It has some good reviews, so I am hoping we find it enjoyable and it provides some fun inspiration in the kitchen!  

Deb, Kahakai Kitchen

Deadline for contributing your post is Tuesday, January 31, 2023

For the February / March edition, Claudia (Honey from Rock) chose The Kitchen Front by Jennifer Ryan (February 2021)

Ryan's previous books have been delightful, and when I caught up with this one, I immediately realized it would be perfect for our Cook the Books group. During World War II the stressful times at home called up food inspiration and creativity from resourceful women and men too.

From the publishers

Two years into World War II, Britain is feeling her losses: The Nazis have won battles, the Blitz has destroyed cities, and U-boats have cut off the supply of food. In an effort to help housewives with food rationing, a BBC radio program called The Kitchen Front is holding a cooking contest—and the grand prize is a job as the program’s first-ever female co-host. For four very different women, winning the competition would present a crucial chance to change their lives.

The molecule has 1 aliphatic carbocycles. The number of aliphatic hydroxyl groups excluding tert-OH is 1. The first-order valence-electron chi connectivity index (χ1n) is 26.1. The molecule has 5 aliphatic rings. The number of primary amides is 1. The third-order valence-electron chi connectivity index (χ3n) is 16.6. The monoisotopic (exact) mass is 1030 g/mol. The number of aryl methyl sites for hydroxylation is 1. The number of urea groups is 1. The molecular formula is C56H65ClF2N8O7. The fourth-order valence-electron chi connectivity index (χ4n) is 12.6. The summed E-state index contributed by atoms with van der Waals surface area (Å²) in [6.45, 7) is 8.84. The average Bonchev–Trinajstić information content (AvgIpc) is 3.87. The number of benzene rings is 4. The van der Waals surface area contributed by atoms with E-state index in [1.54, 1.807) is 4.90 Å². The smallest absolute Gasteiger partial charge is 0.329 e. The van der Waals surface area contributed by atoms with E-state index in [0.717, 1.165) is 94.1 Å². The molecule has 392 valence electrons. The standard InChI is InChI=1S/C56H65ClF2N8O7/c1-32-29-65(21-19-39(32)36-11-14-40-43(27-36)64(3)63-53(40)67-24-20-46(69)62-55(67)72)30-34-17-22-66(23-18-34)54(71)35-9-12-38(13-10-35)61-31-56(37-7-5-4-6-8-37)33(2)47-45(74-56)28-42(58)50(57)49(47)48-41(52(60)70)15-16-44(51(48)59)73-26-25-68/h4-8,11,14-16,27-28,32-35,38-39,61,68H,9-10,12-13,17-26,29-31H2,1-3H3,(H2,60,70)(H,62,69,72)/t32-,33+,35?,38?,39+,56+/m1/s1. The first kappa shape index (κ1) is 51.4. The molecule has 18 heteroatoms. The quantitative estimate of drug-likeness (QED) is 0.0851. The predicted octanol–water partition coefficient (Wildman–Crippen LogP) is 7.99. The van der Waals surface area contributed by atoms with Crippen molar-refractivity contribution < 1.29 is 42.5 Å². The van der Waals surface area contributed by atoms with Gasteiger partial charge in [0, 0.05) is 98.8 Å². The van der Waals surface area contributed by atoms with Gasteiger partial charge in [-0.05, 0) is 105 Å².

For a young widow, it’s a chance to pay off her husband’s debts and keep a roof over her children’s heads. For a kitchen maid, it’s a chance to leave servitude and find freedom. For a lady of the manor, it’s a chance to escape her wealthy husband’s increasingly hostile behavior. And for a trained chef, it’s a chance to challenge the men at the top of her profession.

These four women are giving the competition their all—even if that sometimes means bending the rules. But with so much at stake, will the contest that aims to bring the community together only serve to break it apart?